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Junkyards (Automotive Recyclers)

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On: Fri, Aug 26, 2011 at 2:10PM | By: Peter C Sessler


Junkyards (Automotive Recyclers)

Over the years, I’ve bought parts from a number of automotive recyclers (junkyards) with excellent results. You can too! Considering the price of new parts, especially when you consider the cost of a brand new part, it makes good sense to get a used part. Why? Because you can save a lot of money, you’re helping the environment by recycling, and it can be fun, too. Of course, it depends what you’re looking for.

There are differences in junkyards. Some will let you wander through rows and rows of dead cars. Some won’t. Typically, if you’re looking for a specific part, call ahead and ask if they’ve got it. Some of the better organized ones inventory their parts while others will tell you they think they’ve got it in the “back” somewhere. Again, it depends what you’re looking for.

Of course, there is risk involved, depending on the part. You might spend a lot of time installing a part, only to find it doesn’t work. Even though most places guarantee the part (so you can exchange it), you’ve still invested a lot of time. There’s also the risk of injury if the part doesn’t work so it definitely doesn’t pay to buy certain junkyard parts. Let’s take a look at some of the parts and the risk you may be taking:

ENGINE/TRANSMISSIONS: These are obviously high risk components because you don’t know how long they’re going to last. Not only that, they require a lot of time and effort to install. Still, the potential savings can be tremendous. The good recycler will tell you what car the engine or transmission came out of, how many miles are on it, and so forth, and at the very least you should be able to check fluid condition and, by pulling a few spark plugs out, be able to determine, to some degree, if the engine was burning oil. If you’re looking for an engine part, such as a manifold, you can’t go wrong buying one from a junkyard.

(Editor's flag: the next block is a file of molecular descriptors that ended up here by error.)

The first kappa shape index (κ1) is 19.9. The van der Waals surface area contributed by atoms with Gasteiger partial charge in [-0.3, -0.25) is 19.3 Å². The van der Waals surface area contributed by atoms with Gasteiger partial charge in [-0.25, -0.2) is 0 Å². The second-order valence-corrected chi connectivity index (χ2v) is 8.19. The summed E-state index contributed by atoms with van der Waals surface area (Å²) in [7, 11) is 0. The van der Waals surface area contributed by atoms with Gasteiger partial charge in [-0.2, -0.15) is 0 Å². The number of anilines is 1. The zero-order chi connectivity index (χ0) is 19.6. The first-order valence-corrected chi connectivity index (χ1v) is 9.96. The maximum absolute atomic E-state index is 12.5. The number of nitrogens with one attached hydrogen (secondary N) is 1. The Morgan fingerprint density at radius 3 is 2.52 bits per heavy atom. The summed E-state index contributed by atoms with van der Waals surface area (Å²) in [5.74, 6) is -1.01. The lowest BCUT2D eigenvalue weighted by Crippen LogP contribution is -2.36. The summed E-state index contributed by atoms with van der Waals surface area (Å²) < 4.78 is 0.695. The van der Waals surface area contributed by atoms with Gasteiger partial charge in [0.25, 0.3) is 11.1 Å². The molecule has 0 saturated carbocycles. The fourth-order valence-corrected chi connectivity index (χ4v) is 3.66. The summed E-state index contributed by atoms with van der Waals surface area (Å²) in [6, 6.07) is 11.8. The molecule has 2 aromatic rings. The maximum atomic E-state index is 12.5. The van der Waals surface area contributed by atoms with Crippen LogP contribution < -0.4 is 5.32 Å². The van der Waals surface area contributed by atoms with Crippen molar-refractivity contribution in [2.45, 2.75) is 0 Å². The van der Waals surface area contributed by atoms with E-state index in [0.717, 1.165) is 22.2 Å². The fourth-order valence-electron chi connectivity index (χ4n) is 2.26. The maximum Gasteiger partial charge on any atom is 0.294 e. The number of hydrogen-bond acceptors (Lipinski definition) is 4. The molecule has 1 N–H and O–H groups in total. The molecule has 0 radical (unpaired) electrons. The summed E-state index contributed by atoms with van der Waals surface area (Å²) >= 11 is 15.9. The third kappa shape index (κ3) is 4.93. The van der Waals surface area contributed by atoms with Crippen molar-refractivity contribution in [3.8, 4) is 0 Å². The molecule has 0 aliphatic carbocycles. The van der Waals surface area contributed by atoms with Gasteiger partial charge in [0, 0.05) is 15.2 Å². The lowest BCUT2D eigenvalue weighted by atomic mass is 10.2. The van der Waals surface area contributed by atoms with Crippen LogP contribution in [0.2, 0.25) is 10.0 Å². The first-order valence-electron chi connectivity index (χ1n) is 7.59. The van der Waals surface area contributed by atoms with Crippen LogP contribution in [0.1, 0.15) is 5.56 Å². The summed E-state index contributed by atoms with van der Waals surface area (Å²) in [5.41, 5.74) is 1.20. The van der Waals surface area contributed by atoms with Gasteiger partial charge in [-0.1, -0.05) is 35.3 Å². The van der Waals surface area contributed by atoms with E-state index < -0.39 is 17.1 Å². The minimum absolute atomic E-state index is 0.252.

ALTERNATORS/STARTERS: Because these are easy to install, you don’t run into much risk if you get a bad one and you can save a lot.

BRAKE PARTS: There are brake parts you should avoid, such as used brake pads or shoes because new ones are pretty inexpensive. Master cylinders, calipers, and wheel cylinders deteriorate from just sitting around so you’re better off getting rebuilt parts. Besides, many places won’t sell you these anyway. On the other hand, brake drums, rotors, and power boosters can be a good deal.

AXLES: Axles for rear wheel drive cars are practically indestructible so you can save a lot here. Front drive axles, if the axle boots aren’t ripped, should be fine, too, although you can’t tell until you’ve installed them.

COMPUTERS: You’ll save more if you’re looking for a foreign car computer, but you should make sure that it’s the computer that’s bad before replacing it. Some junkyards won’t exchange electrical components.

FRONT END PARTS: You can save a lot here on things such as steering boxes, control arms, sway bars, etc., but you have to make sure they’re in good condition because they do relate to your safety.

SHEET METAL: Major savings can be had here. It certainly doesn’t take a college degree to be able to tell if a body part is good or not.

GLASS: The same applies here. You can save a lot.

INTERIOR PARTS: Major savings here over new parts and that includes things as seats, dash pads, etc. You can also save on stereos as well.

TAILLIGHT LENSES, HEADLIGHT ASSEMBLIES, REFLECTORS: This is another area where you can save a lot of money. New parts are often extremely overpriced, especially for some of the foreign cars.

WHEELS AND TIRES: Aluminum wheels are much cheaper at the junkyard, especially when you’re looking to get a full size spare for your car. Steel wheels are cheap too. You can save on used tires but generally, you’ll find that you’re probably better off getting new tires.




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AutoHistory | 8:18AM (Sat, Aug 27, 2011)

Neat article! I guess the tricky part is finding the 'right' item for the right vehicle.



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